First published in HIMSS UK Journal in September of 2016.
The delivery of health is driven by politics by necessity. No matter where in the world you are the delivery of health and wellbeing to a population is an election winning and losing manifesto. We understand that the delivery of digital health could be as disruptive in its application as any other business arena globally and yet, maybe because of these intrinsic political links, eHealth has not been able to ‘just do it’ at the pace of say the tourism agenda or even the ever increasing connected cities agendas.
The Bob Wachter report, ‘Making IT work in Health’, was published in the UK in early September. Politics allegedly, is said to have even delayed its publication, an essential report that the NHS needed, a report that global health systems considering how to make the giant digital leap needed.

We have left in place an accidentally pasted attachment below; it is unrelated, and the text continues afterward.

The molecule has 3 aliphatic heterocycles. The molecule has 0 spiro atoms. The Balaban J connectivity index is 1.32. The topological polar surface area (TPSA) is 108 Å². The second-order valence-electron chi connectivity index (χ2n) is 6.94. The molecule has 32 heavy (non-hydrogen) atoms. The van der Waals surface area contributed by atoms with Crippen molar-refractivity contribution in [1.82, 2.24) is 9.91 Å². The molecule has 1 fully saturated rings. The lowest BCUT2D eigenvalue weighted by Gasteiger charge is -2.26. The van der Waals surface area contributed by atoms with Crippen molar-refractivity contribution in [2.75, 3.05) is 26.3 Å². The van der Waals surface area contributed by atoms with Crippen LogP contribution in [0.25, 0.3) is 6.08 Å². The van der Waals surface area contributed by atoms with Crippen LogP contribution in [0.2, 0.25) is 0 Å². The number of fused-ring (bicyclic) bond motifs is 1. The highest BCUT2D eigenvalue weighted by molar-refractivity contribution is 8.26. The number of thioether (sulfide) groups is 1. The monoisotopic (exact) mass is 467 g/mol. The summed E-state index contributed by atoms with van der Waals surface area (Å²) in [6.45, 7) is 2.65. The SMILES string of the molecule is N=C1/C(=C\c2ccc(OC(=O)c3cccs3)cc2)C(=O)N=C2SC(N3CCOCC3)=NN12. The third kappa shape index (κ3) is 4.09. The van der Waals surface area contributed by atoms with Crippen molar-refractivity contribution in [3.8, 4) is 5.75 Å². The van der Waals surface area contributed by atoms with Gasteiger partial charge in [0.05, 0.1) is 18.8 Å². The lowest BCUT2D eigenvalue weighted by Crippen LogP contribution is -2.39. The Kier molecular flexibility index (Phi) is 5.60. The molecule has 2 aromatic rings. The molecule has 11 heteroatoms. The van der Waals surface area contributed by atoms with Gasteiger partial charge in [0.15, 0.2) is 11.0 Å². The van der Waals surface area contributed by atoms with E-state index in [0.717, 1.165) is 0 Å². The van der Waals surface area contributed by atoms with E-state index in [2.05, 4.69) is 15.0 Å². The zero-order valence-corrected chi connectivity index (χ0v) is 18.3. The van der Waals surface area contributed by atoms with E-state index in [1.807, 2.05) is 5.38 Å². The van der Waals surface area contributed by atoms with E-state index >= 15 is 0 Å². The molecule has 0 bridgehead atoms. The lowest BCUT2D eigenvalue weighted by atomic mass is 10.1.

Why does health have to work to a political agenda and time line? As IT professionals it is frustrating. Innovation needs to be allowed to happen in an agile manner. In Ireland we are deploying solutions that are over 10 years old, we continue to deploy them because they have been backed politically but the digital landscape has moved on three generations since the inception of some of these solutions, and to be absolutely fair the solution, whilst ten years old, still makes the beneficial difference the healthcare system originally wanted to gain.